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Fura, Maria, 2022. Guinea pig dystocia in the Nordic countries : a survey study comprising Finland, Sweden, Norway and Denmark. Second cycle, A2E. Uppsala: SLU, Dept. of Clinical Sciences (until 231231)



This study focuses on veterinarians’ and breeders’ experiences of guinea pig dystocia in the Nordic
countries. The countries included in the survey are Finland, Norway, and Denmark. The data for
Swedish veterinarians and breeders was acquired from a previous study by Sandra Stolzenberg.
The new data collected from Finland, Norway and Denmark largely resemble the results from
the Swedish study.
Veterinarians feel that they need more training in treating guinea pig dystocia. Opportunities to
gain experience are scarce and collegial support is not always available as these cases often present
during on-call hours. This may lead to a further reluctance to attempt treatment, especially more
complex treatments such as performing a caesarean section. Most veterinarians who had performed
a caesarean section had done so only once, which is scarcely enough to feel confident in the procedure.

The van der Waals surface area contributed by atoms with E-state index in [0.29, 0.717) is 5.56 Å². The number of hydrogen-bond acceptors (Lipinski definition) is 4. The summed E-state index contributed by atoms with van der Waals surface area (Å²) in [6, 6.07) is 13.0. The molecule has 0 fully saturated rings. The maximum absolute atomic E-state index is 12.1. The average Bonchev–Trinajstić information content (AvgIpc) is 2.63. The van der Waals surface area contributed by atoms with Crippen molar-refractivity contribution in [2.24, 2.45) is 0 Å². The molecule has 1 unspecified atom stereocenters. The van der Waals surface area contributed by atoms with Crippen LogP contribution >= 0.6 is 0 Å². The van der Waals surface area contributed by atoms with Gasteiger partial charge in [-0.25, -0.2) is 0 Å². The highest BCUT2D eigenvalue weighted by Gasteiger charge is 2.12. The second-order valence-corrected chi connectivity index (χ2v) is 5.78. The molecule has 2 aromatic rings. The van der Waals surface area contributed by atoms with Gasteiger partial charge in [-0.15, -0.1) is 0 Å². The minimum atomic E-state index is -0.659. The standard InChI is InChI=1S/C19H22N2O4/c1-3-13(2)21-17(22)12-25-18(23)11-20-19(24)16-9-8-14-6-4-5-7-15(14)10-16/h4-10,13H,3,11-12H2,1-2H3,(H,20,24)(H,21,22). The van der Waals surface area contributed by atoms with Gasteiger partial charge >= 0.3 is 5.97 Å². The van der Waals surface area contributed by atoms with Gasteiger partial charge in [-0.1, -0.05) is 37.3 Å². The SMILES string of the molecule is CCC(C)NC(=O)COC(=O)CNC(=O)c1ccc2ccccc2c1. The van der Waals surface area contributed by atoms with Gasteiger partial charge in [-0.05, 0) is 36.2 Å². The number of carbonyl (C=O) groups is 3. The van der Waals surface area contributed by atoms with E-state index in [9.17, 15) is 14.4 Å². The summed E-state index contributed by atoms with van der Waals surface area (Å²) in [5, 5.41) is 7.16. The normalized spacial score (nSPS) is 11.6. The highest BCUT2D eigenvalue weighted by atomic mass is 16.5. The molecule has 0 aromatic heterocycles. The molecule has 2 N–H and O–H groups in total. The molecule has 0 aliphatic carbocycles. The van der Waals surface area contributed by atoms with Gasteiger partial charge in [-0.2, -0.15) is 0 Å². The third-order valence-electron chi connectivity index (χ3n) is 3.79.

Many veterinarians also reported that guinea pigs were a very small part of their patient base.
This makes it less motivating to seek further education in this species as compared to the other
species one treats more often. Furthermore, guinea pig anaesthesia is notoriously difficult and there
is a 30-fold risk of mortality during anaesthesia as compared to dogs and cats.
The breeders who participated in the survey seem overall very engaged and the majority have
many years of experience. Three out of four have experienced dystocia in their guinea pigs, but only
half of these have sought veterinary assistance. Even fewer breeders have had a caesarean section
performed on their sow. Reasons centre around it being a stressful operation for the sow, poor
prognosis, and the cost.
Around 60% of sows did not survive a caesarean section and its recovery. All pups died in 71%
of cases. Most sows died 1-3 days after the operation while the pups mostly were dead before
This disheartening statistic may explain reluctance to seek treatment. Reluctance to seek
treatment will lead to late presentation, worsening the prognosis or not seeking treatment at all. This
allows fewer chances for veterinarians to gain experience under good circumstances.
It appears a joint effort is needed to improve these statistics.

Main title:Guinea pig dystocia in the Nordic countries
Subtitle:a survey study comprising Finland, Sweden, Norway and Denmark
Authors:Fura, Maria
Supervisor:Bergqvist, Ann-Sofi and Alm, Helene
Examiner:Axner, Eva
Volume/Sequential designation:UNSPECIFIED
Year of Publication:2022
Level and depth descriptor:Second cycle, A2E
Student's programme affiliation:VY002 Veterinary Medicine Programme 330 HEC
Supervising department:(VH) > Dept. of Clinical Sciences (until 231231)
Keywords:guinea pig, cavy, dystocia, caesarean section, birthing problems, reproduction
Permanent URL:
Subject. Use of subject categories until 2023-04-30.:Animal diseases
Deposited On:17 May 2022 08:28
Metadata Last Modified:18 May 2022 01:00

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